Weaning happens, ideally, when both mom and baby are ready to wean. We don’t recommend weaning when a baby is sick as they can become dehydrated if they are not getting the fluids they need. During this time it’s important to still be affectionate with your child and give hugs, kisses, focused attention and cuddles as this is what your baby was used to getting while nursing.
Some working moms naturally do a partial wean when they go back to work and have difficulty maintaining their milk supply, face barriers to pumping, or choose not to pump while working.
We recommend weaning gradually (if mom and baby are healthy) and slowly dropping a feeding every few days or weeks - depending on what feels comfortable to the both of you. You can either drop your baby’s least favorite feeding first or do an activity or provide your child with a toy when they would normally nurse in order to extend the time between feedings so that there is one less feed in the day. During weaning you can offer your child a snack or water if they are hungry or thirsty instead of nursing them. Some people choose to create new routines so that children don’t expect to be nursed at certain times, others use the “don’t offer, don’t refuse” method where they don’t offer to nurse their baby’s and they don’t refuse to nurse when the baby asks for it. Having other family members help hold, play or do nap/sleep time routine with your child can also help during the weaning process. Most parents find that night nursing is the last to end as many children continue to nurse during the night.
If your child is older, you can talk with your child about when they can nurse and when they cannot. Some parents use weaning books for toddlers such as “Nursies When the Sun Shines”, “Mama’s Milk is All Gone”, “Bye-Bye Nah-Nahs”, “Milkies in the Morning”, and others.
And definitely reach out to support groups and your friends to see what tricks they tried that helped them:) Support is everything during this time.
Is it normal to feel sad or depressed after weaning from breastfeeding?
Some mothers experience sadness, mood swings and/or depression when they stop breastfeeding. This is believed to be related to the drop in oxytocin (love hormone) and prolactin (milk making hormone) in her body, as well as a potential decrease in cuddling with her child. It can feel like the end of a part of a mother and child relationship, and it’s important to acknowledge this. Here a mother who is a breastfeeding counselor gives a few tips to help reduce the sadness.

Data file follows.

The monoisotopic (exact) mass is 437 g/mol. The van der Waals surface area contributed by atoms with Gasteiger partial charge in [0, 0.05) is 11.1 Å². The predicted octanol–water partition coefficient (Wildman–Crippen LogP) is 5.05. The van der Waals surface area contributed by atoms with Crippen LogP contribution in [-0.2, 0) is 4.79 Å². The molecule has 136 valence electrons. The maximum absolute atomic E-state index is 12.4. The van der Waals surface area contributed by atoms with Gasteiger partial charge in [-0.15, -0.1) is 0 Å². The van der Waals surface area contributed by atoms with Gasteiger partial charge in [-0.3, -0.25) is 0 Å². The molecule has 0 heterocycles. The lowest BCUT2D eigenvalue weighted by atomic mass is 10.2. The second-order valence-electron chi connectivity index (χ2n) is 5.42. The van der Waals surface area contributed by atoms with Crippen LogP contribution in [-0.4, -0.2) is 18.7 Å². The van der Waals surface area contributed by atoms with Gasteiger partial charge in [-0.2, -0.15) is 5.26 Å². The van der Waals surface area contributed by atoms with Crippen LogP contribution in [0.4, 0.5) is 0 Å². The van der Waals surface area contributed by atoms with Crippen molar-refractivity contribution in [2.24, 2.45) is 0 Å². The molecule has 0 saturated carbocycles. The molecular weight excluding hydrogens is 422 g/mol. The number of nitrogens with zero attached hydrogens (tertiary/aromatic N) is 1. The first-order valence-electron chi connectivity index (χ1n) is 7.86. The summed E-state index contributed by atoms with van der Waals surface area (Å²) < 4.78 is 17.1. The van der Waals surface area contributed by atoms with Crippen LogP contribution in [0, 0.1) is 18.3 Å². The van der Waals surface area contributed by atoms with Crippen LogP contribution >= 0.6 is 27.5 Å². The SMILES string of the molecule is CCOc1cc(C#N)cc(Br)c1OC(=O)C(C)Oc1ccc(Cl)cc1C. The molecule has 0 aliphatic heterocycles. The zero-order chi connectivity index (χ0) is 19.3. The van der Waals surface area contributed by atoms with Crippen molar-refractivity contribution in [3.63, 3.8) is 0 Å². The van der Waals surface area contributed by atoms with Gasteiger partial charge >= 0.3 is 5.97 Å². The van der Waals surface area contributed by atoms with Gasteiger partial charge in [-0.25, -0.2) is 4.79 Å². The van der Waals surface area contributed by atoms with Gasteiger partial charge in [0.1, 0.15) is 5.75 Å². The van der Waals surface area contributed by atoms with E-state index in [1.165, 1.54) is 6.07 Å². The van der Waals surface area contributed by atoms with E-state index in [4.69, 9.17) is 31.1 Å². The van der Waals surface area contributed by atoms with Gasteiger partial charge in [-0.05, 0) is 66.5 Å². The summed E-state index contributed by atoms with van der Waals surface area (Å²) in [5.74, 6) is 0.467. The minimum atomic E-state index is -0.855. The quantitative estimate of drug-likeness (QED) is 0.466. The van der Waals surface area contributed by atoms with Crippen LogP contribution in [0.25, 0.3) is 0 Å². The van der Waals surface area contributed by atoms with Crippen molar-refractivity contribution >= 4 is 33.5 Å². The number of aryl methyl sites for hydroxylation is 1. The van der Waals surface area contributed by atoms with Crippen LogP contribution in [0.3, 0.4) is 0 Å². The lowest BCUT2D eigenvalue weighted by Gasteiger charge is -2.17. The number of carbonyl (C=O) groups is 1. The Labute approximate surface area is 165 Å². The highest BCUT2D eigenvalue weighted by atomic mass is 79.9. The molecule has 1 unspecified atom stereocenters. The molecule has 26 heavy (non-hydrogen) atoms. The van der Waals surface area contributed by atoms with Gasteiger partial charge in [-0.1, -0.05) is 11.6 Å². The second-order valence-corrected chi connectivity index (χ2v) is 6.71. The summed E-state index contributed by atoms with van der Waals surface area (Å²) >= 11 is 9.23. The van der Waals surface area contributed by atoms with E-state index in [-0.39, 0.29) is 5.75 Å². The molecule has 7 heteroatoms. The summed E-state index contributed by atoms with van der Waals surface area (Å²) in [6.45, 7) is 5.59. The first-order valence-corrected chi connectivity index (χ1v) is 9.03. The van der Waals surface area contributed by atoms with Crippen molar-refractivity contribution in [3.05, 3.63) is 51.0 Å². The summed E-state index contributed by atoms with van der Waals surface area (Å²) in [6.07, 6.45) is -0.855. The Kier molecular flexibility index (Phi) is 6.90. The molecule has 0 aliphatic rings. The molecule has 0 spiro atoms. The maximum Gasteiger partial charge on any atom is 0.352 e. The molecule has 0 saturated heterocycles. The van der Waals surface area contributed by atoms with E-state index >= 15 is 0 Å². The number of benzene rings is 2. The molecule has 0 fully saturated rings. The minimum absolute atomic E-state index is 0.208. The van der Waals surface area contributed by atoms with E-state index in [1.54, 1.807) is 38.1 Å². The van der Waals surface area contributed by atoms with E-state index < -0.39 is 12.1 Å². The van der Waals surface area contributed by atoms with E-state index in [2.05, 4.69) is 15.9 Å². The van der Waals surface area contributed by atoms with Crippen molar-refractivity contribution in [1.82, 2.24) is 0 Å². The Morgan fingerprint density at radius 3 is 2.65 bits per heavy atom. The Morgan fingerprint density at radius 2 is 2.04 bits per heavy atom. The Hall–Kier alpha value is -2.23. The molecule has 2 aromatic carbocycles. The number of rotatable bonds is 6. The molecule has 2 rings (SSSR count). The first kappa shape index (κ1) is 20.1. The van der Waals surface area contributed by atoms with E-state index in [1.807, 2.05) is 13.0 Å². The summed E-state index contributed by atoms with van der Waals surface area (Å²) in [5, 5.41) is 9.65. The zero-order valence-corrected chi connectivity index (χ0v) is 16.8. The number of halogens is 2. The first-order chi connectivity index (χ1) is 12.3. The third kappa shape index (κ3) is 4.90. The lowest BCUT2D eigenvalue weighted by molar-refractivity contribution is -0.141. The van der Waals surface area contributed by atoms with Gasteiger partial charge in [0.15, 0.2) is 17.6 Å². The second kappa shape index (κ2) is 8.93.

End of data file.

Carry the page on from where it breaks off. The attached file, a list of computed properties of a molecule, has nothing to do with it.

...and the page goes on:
This is different from dysphoric milk ejection reflex (D-MER), which is negative emotions that abruptly come on just before a mom’s milk lets down and continues for a few minutes into the nursing. This is a physiologic response that generally resolves within 1-3 months while breastfeeding and is not associated with weaning. If you believe you have D-MER we recommend talking with a lactation consultant and health care provider.
If you, your partner or someone you know is experiencing postpartum depression, please reach out to Postpartum Support International or contact your healthcare provider (they can also reach out to PSI for resources).
Breastfeeding is a journey for mothers, and one that the majority of mothers find extremely rewarding, though challenging at times. Breastfeeding is the optimal food for our babies through the first 6 months of life and continues to play an important nutritional role for our children as they grow to two years and beyond. We celebrate all mothers who have breastfed, are breastfeeding or are planning to breastfeed, no matter the duration - you have provided human milk to your child which positively impacts your relationship together and their health long term.
We hope that you were able to access the support that you needed, and we know that we all can do better to increase these supports within our community. Please check out our state-wide lactation directory and contact us with any questions, concerns or comments. Happy National Breastfeeding Month!
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Huge mahalo to Breastfeeding Hawaii for providing such amazing information on breastfeeding!
If you'd like to read more about the breastfeeding journey, please check out the other installments of this series:
The First Two Weeks
Months One - Three
Six Months - One Year